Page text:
I founded my business in 2014, shortly after finishing the NYIP Complete Photography class. Since I started another full-time job, it was a side business for me at first. I spent a lot of time constantly learning new techniques and I slowly started building a strong foundation. Since moving back to Germany in 2015, my business is my life and I love it!
7. You seem to have extensive experience in a variety of areas – do you have a favorite?
I love all the genres I offer, but I have to say I really enjoy creative projects, which I can realize mostly in commercial work. Working with a creative team and seeing an idea coming to life and capturing it fills my heart with joy! Another favorite would be Boudoir Photography, because besides creating pretty images, I love that it is an incredible tool to empower women and to show them how beautiful they are!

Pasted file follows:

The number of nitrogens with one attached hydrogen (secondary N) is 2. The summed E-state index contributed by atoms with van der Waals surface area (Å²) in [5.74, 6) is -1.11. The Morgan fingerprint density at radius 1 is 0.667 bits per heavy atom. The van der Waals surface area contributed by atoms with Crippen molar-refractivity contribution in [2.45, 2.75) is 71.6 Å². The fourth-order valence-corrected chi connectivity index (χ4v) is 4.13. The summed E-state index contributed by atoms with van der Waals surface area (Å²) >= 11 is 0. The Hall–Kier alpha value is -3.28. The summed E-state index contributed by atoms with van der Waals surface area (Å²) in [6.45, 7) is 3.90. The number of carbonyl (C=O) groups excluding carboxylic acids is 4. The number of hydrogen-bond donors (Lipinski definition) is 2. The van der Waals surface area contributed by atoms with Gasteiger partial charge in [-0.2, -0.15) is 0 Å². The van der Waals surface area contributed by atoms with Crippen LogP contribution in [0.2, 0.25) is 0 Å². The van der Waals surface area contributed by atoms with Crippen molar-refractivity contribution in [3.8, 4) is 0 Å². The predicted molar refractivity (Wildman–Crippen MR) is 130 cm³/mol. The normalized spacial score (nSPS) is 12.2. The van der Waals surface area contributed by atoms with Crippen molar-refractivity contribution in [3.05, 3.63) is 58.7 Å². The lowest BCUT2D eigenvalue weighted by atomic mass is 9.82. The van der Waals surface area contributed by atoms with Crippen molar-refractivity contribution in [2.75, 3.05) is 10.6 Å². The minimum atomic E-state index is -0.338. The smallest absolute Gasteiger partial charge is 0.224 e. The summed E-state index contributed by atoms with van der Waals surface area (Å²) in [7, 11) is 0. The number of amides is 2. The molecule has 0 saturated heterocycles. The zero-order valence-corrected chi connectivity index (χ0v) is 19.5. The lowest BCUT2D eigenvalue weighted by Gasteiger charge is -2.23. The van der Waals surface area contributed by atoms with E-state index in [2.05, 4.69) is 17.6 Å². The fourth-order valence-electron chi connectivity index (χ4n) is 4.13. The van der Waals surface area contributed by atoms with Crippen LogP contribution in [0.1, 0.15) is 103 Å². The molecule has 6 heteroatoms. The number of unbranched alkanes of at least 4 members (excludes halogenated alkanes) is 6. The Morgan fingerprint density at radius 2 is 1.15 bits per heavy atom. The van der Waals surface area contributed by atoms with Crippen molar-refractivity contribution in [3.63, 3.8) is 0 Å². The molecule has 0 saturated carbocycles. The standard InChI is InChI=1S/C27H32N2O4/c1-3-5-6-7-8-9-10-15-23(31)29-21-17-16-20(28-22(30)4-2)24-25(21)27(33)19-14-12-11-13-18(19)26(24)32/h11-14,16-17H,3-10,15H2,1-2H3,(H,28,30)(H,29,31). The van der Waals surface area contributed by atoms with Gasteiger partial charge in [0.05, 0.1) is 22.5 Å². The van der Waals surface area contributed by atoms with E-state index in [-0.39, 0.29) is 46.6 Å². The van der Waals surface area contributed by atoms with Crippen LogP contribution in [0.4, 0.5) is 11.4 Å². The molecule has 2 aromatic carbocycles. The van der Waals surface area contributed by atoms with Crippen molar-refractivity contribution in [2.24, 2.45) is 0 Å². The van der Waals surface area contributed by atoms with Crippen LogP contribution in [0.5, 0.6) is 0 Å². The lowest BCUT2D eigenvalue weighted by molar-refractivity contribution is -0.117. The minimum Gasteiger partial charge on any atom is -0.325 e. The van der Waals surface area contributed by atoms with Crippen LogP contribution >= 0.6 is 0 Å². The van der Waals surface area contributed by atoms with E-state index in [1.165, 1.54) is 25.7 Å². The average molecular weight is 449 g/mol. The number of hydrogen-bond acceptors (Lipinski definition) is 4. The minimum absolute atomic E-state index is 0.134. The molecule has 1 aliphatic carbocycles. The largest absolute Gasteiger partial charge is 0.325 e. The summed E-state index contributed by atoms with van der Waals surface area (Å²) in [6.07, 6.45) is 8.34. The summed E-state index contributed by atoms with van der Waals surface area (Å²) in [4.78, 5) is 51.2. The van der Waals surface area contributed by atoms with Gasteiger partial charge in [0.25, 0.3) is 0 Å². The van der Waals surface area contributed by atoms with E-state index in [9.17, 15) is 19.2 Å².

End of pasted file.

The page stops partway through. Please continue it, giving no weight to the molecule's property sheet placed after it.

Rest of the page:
8. How do you find new clients and advertise the work you do?
Word of mouth is my best advertising. I’m a strong believer that if you deliver professional service and a great experience to your client, that they will do most of the advertising for you. I’m also involved in local church and school projects, which helps to stay in touch with the community.
9. What qualities do you think a successful, aspiring photographer needs?